TO: Juandiego Wade
FROM: Julie Mahon
DATE: February 26, 2004
RE: Blenheim Road – 795 Historic Resources Review
The African-American cemetery located in the Blenheim Road area has not been previously surveyed by the Department of Historic Resources (DHR) nor evaluated for eligibility for listing on the National Register of Historic Places. Preliminary research conducted by this department has revealed the following:
1. The earliest legible date recorded on the grave markers located in the cemetery is 1879 CE, which indicates the site to be historic according to the Secretary of the Interior’s Standards and Guidelines for evaluation. Fifty years or older is defined as “historic.”
2. The cemetery has been associated with the Middle Oak Baptist Church (DHR #002-1161), which has been surveyed by the Department of historic Resources, but not evaluated for listing on the National Register of Historic Places.
3. The inscription on the grave marker of Katherine Lewis, “A Memorial of Affection and Appreciation…Redlands 1840 – Blenheim 1928…Faithful Unto Death,” indicates a connection—possibly a former slave—to Redlands, a Carter family plantation established ca. 1792, and listed on the National Register of Historic Places.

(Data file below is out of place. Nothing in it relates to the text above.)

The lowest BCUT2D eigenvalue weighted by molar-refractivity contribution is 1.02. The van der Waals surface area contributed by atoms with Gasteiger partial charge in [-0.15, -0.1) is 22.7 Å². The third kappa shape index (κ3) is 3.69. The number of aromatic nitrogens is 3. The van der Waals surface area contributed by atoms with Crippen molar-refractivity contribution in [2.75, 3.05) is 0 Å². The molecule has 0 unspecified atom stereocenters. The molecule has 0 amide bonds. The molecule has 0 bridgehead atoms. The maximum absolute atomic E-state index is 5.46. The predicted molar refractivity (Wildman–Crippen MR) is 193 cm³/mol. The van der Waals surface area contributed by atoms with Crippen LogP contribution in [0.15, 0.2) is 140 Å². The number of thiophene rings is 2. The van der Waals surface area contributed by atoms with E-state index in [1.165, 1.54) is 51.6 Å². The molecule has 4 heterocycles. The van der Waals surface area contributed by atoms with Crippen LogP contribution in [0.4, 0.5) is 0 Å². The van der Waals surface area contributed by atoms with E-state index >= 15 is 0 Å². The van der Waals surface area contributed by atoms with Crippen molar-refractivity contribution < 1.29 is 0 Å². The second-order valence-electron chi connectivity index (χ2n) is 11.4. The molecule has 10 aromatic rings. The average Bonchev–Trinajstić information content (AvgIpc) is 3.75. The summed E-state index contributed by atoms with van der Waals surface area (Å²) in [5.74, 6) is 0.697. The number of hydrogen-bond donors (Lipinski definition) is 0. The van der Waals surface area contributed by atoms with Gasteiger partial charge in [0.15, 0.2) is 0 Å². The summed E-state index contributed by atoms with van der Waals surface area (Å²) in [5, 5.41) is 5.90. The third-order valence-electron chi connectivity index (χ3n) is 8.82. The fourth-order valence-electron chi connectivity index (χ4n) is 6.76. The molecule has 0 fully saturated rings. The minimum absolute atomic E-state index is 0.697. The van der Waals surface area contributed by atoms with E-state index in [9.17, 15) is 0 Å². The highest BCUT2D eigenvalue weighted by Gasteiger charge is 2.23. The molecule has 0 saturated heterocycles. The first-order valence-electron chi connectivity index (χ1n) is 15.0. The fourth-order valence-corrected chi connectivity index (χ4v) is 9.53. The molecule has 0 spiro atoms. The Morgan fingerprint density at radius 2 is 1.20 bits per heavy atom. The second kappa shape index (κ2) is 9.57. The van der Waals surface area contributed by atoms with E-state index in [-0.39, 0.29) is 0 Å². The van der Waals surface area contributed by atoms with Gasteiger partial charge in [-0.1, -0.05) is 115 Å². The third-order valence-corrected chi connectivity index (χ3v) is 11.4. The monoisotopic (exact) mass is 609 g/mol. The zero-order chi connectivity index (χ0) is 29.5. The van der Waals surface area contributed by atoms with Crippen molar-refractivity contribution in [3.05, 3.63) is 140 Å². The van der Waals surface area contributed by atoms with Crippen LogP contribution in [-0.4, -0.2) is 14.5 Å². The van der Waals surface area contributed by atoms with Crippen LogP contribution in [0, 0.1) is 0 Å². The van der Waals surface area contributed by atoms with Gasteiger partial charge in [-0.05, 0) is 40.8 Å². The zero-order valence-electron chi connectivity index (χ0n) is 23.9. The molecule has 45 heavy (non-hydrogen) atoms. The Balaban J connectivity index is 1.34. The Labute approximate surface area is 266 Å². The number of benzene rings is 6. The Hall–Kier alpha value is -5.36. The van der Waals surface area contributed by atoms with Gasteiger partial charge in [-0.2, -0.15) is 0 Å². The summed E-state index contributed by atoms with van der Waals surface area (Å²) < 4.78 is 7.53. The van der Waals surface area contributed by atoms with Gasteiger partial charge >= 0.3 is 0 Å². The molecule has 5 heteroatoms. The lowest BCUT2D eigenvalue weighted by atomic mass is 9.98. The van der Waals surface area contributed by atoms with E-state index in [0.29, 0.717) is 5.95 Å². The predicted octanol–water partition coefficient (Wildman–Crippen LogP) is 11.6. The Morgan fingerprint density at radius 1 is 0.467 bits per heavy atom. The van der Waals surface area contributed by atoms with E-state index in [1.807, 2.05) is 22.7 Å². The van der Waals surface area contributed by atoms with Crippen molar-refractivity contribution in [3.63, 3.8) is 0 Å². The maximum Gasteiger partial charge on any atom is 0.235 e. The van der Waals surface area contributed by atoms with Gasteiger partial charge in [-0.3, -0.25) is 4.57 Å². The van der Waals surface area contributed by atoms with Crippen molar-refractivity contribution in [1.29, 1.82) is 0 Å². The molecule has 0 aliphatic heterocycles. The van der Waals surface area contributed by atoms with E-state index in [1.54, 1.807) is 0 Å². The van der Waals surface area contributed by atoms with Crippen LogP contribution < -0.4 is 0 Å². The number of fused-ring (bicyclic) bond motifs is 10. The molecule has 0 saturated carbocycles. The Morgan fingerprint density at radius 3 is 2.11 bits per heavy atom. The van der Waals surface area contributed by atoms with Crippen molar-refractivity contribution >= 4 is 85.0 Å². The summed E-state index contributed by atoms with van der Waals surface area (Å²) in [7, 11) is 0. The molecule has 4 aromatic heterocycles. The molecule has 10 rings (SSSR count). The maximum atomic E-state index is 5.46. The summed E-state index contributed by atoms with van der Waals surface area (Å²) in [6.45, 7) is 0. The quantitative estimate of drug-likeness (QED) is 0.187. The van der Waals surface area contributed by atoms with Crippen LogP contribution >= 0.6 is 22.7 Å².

4. Fieldstones used as grave markers, several of which are located in this cemetery, reflect a rural burial tradition typical of 18th and 19th century Central Virginia, often used to identify the graves of slaves.
Consequently, there may be a link between this cemetery and Redlands and to the history of the African-American community of the Blenheim area, which suggests possible historical significance at least on the local level.
To be eligible for the National Register, a cemetery or burial place must be shown to be significant under one or more of the four basic Criteria for Evaluation. In other words, the cemetery must be associated with (A) a significant event, (B) the lives of persons significant in our past, (C) be reflective of distinctive characteristics of a type, period, or method of construction, or that represents the work of a master, and/or (D) has yielded or has the potential to yield information important to prehistory or history. Also the cemetery must meet special Criteria Considerations linking the site to a broader historical context.
Without further investigation, it is impossible to determine whether this cemetery would meet the stringent requirements for listing on the National Register; however, local significance and ties to the existing African-American community of the Blenheim area should also be taken into consideration.
Return to executive summary